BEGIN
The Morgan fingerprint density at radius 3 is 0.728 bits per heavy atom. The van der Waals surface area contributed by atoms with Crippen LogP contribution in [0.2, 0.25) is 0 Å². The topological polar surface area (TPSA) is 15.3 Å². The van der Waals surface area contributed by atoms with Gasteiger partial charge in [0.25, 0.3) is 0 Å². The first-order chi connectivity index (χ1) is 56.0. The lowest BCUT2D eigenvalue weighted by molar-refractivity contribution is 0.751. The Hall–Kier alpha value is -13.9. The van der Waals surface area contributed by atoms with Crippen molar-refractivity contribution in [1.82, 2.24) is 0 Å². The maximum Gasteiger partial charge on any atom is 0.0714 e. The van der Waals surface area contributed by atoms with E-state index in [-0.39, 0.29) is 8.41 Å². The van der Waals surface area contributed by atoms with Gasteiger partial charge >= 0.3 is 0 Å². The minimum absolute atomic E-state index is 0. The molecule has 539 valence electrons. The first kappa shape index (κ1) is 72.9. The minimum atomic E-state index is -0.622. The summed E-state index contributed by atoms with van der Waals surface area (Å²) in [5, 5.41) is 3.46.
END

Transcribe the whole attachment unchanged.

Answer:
The Morgan fingerprint density at radius 3 is 0.728 bits per heavy atom. The van der Waals surface area contributed by atoms with Crippen LogP contribution in [0.2, 0.25) is 0 Å². The topological polar surface area (TPSA) is 15.3 Å². The van der Waals surface area contributed by atoms with Gasteiger partial charge in [0.25, 0.3) is 0 Å². The first-order chi connectivity index (χ1) is 56.0. The lowest BCUT2D eigenvalue weighted by molar-refractivity contribution is 0.751. The Hall–Kier alpha value is -13.9. The van der Waals surface area contributed by atoms with Crippen molar-refractivity contribution in [1.82, 2.24) is 0 Å². The maximum Gasteiger partial charge on any atom is 0.0714 e. The van der Waals surface area contributed by atoms with E-state index in [-0.39, 0.29) is 8.41 Å². The van der Waals surface area contributed by atoms with Gasteiger partial charge >= 0.3 is 0 Å². The minimum absolute atomic E-state index is 0. The molecule has 539 valence electrons. The first kappa shape index (κ1) is 72.9. The minimum atomic E-state index is -0.622. The summed E-state index contributed by atoms with van der Waals surface area (Å²) in [5, 5.41) is 3.46.